WASHINGTON -- It’s not just about California and its eggs.
So said a bipartisan group of lawmakers from other states stepping up a campaign Tuesday to defeat proposed federal legislation that would prohibit one state from imposing conditions on other states' production of agricultural goods.
The measure was drafted by Rep. Steve King, a Republican from egg-producing Iowa, who contends that California exceeded its authority and interfered with Congress’ power to regulate interstate commerce in requiring that eggs imported into the state be produced under standards ensuring that hens can spread their wings.
The state lawmakers warned that the King measure -- included in the House-passed farm bill -- could nullify hundreds of state laws dealing with animal protection, food safety and other matters.
"This sets a very dangerous precedent in taking away the ability of state elected officials to respond to their constituency," said Illinois state Sen. Pamela J. Althoff, a Republican.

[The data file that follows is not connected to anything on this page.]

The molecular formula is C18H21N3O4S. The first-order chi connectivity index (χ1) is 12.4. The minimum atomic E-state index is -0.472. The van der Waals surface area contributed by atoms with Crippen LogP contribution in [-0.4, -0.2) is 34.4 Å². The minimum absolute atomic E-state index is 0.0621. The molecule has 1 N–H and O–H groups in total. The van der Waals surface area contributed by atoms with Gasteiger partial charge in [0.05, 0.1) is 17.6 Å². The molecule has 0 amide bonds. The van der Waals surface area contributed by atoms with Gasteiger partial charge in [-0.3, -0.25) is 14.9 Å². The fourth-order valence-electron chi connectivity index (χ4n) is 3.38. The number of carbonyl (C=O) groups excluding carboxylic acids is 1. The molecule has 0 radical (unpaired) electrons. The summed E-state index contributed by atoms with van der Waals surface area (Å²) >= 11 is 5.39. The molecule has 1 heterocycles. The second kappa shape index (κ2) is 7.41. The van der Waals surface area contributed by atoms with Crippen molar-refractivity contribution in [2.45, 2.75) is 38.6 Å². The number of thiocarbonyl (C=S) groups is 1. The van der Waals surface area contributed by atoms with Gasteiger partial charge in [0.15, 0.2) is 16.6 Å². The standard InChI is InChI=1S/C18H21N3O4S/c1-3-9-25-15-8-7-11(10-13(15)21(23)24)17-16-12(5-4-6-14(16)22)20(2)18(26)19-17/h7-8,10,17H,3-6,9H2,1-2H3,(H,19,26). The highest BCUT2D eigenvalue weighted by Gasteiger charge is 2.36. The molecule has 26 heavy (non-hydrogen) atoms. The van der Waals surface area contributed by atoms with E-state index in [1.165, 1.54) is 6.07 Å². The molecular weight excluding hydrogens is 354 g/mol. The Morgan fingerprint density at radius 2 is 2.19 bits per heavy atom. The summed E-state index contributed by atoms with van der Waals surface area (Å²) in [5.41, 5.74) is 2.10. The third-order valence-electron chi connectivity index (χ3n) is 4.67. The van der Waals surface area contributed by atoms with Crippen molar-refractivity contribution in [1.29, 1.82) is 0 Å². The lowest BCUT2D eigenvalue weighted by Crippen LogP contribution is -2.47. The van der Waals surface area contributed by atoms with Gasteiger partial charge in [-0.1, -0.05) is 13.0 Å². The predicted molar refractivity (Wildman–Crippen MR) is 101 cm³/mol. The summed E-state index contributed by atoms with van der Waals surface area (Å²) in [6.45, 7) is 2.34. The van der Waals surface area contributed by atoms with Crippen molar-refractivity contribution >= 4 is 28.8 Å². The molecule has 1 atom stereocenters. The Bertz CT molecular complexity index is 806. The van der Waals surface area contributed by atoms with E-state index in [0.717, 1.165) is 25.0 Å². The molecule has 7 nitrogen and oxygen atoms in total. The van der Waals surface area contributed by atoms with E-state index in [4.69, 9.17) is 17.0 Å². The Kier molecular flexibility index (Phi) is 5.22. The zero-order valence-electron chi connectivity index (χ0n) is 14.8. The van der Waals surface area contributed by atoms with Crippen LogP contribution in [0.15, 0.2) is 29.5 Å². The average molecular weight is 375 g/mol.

"This is a breathtaking overreach on the part of one member of Congress," added Minnesota state Sen. Scott Dibble, a Democrat. "One man substitutes his judgment for 7,383 state legislators."
Opponents of the measure are pressing House and Senate negotiators to keep the King measure out of the final farm bill.
The state lawmakers, gathered in Georgia for a meeting of the National Conference of State Legislatures, were joined in a telephone news conference by John Goodwin, director of animal cruelty policy for the Humane Society of the United States.
"This isn’t about one state’s law on eggs," Goodwin said. "This is about an attempt at chilling all efforts at the state and local level at setting higher standards for farm animal care."
Earlier this month, 151 Democrats and 16 Republicans signed letters urging congressional negotiators to keep the provision out of the final farm bill. Some lawmakers warned that it could jeopardize the entire farm bill.
Proposition 2, passed by California voters in 2008, requires California farmers to give egg-laying birds enough room to stand and spread their wings. State legislation passed two years later added a requirement that, when the initiative takes effect in 2015, all eggs sold in the state come from farms that meet the California standards.
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